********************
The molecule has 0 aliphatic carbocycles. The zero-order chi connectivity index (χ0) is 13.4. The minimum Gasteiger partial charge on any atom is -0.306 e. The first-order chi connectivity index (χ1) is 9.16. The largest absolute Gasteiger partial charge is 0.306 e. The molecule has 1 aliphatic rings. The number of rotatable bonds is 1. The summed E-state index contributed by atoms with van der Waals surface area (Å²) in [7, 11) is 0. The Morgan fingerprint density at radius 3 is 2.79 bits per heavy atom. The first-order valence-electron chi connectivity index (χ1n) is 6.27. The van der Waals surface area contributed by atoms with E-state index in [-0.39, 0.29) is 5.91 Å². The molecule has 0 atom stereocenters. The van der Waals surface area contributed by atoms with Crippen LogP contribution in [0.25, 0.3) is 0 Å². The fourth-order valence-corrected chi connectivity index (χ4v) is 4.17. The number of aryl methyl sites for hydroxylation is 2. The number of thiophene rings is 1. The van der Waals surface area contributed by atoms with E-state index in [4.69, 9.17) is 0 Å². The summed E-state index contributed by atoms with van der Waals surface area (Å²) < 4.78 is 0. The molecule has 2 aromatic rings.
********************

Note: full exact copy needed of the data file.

The molecule has 0 aliphatic carbocycles. The zero-order chi connectivity index (χ0) is 13.4. The minimum Gasteiger partial charge on any atom is -0.306 e. The first-order chi connectivity index (χ1) is 9.16. The largest absolute Gasteiger partial charge is 0.306 e. The molecule has 1 aliphatic rings. The number of rotatable bonds is 1. The summed E-state index contributed by atoms with van der Waals surface area (Å²) in [7, 11) is 0. The Morgan fingerprint density at radius 3 is 2.79 bits per heavy atom. The first-order valence-electron chi connectivity index (χ1n) is 6.27. The van der Waals surface area contributed by atoms with E-state index in [-0.39, 0.29) is 5.91 Å². The molecule has 0 atom stereocenters. The van der Waals surface area contributed by atoms with Crippen LogP contribution in [0.25, 0.3) is 0 Å². The fourth-order valence-corrected chi connectivity index (χ4v) is 4.17. The number of aryl methyl sites for hydroxylation is 2. The number of thiophene rings is 1. The van der Waals surface area contributed by atoms with E-state index in [4.69, 9.17) is 0 Å². The summed E-state index contributed by atoms with van der Waals surface area (Å²) < 4.78 is 0. The molecule has 2 aromatic rings.